Friday, September 7, 2007


When you look at the fat history books on the shelf, it is easy to think that historians have figured everything out. But then you come up against something like the Magyars and where they came from, and you realize that there are some blank regions on the maps of history. Historians generally agree that around 890, the Magyars came from the Crimean region to the Hungarian Plain, founding Hungary. The interesting part is figuring out where the Magyars came from before that.

When they first appear in history, the Magyars were in Asia Minor, but their language is closer to Finnish, so many historians think they may have originated in the central Russia, then migrated south to the Crimean around 460 CE. According to Infoplease, "Although in the past it was thought a common origin existed among the Magyars, the Huns, the Mongols, and the Turks, modern research has disproved this claim. The only similarity between the Magyars and the peoples named above was their mode of life when they first appeared in Europe in the 9th cent. The Magyar or Hungarian language belongs to the Finno-Ugric family."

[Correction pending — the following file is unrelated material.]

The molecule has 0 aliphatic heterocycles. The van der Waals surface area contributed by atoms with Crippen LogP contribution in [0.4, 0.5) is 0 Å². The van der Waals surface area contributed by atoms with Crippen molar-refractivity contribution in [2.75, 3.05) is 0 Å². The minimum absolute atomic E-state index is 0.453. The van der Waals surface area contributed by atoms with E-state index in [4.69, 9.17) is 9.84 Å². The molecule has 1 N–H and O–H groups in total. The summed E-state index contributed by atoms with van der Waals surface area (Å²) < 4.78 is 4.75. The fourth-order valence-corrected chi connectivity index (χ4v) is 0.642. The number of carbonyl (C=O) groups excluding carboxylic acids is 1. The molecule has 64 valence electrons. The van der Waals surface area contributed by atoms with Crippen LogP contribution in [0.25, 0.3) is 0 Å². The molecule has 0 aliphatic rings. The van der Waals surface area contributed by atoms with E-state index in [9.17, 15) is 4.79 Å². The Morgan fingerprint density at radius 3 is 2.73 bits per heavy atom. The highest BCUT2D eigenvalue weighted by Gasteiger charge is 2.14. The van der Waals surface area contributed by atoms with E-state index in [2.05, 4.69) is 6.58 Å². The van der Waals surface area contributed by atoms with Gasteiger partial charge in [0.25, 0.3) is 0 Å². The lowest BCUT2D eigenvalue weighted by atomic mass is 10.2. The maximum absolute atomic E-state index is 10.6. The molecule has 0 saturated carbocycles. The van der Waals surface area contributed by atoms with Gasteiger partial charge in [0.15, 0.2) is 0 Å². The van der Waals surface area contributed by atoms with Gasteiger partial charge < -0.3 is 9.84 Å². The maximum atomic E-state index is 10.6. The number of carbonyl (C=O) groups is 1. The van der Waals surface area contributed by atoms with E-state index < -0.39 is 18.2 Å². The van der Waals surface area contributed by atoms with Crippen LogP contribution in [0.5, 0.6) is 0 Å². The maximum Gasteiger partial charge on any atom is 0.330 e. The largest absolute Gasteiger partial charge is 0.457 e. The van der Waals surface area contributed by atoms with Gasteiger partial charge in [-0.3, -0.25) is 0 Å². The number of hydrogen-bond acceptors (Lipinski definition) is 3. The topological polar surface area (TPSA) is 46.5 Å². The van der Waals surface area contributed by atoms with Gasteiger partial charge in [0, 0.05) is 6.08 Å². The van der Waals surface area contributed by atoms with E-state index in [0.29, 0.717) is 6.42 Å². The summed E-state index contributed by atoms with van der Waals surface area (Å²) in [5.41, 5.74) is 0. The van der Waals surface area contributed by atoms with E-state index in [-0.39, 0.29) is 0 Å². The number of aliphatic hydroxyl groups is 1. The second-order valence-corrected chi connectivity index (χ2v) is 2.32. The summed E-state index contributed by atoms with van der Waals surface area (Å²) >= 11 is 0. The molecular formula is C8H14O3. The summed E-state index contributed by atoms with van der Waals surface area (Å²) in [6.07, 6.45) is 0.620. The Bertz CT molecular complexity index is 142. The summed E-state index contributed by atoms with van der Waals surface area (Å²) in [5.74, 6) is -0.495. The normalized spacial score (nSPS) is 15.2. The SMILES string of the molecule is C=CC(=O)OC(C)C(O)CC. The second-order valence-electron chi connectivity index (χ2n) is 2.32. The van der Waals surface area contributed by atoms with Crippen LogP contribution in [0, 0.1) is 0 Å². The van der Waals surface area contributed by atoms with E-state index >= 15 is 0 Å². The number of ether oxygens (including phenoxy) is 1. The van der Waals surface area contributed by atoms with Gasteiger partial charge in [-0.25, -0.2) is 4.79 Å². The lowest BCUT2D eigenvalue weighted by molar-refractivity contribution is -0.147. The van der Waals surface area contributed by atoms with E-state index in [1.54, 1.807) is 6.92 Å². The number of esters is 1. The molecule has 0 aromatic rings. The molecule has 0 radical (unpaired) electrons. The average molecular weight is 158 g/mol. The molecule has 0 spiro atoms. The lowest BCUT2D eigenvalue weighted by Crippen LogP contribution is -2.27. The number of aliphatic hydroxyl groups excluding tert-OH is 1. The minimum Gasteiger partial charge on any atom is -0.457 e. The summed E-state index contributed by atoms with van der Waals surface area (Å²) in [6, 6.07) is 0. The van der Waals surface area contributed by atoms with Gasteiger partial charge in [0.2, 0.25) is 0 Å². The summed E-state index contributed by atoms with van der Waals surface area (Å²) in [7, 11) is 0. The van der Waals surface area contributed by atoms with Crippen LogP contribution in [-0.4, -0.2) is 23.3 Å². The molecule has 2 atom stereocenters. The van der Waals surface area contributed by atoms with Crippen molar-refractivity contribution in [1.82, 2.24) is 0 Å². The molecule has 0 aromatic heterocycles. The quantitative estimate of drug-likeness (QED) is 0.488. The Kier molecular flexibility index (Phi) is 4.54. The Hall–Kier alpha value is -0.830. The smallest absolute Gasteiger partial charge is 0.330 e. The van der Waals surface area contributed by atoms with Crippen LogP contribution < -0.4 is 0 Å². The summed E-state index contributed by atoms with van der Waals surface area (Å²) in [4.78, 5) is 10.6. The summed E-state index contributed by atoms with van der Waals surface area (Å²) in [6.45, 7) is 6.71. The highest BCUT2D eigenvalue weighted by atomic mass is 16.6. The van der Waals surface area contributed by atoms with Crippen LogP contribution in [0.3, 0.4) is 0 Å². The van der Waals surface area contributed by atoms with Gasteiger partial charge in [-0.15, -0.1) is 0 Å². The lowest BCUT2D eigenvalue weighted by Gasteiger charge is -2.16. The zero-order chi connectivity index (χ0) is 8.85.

But Magyars have many Asiatic features, and at least a few people think that they originated in the vast grassland of central Asia, an an area known as the Turanian Plain, and somehow transferred their language to the Finnish people. "It is possible that Finns and Ugors received strong linguistic strains from a Magyar branch which had broken away from the main body on the Turanian Plain [ancient Scythia], and migrated to West Siberia." This would fit in with Magyar folklore, which holds that the Magyars were related to the Scythians.

So based on language, the Magyars came from central Russia; based on lifestyle and physical characteristics, they came from the plains of central Asia. As far as I can tell, there is no evolving consensus yet - so when I wrote about the Magyars and their attacks on Europe around 900 CE, I simply ignored their pre-ninth century origins.

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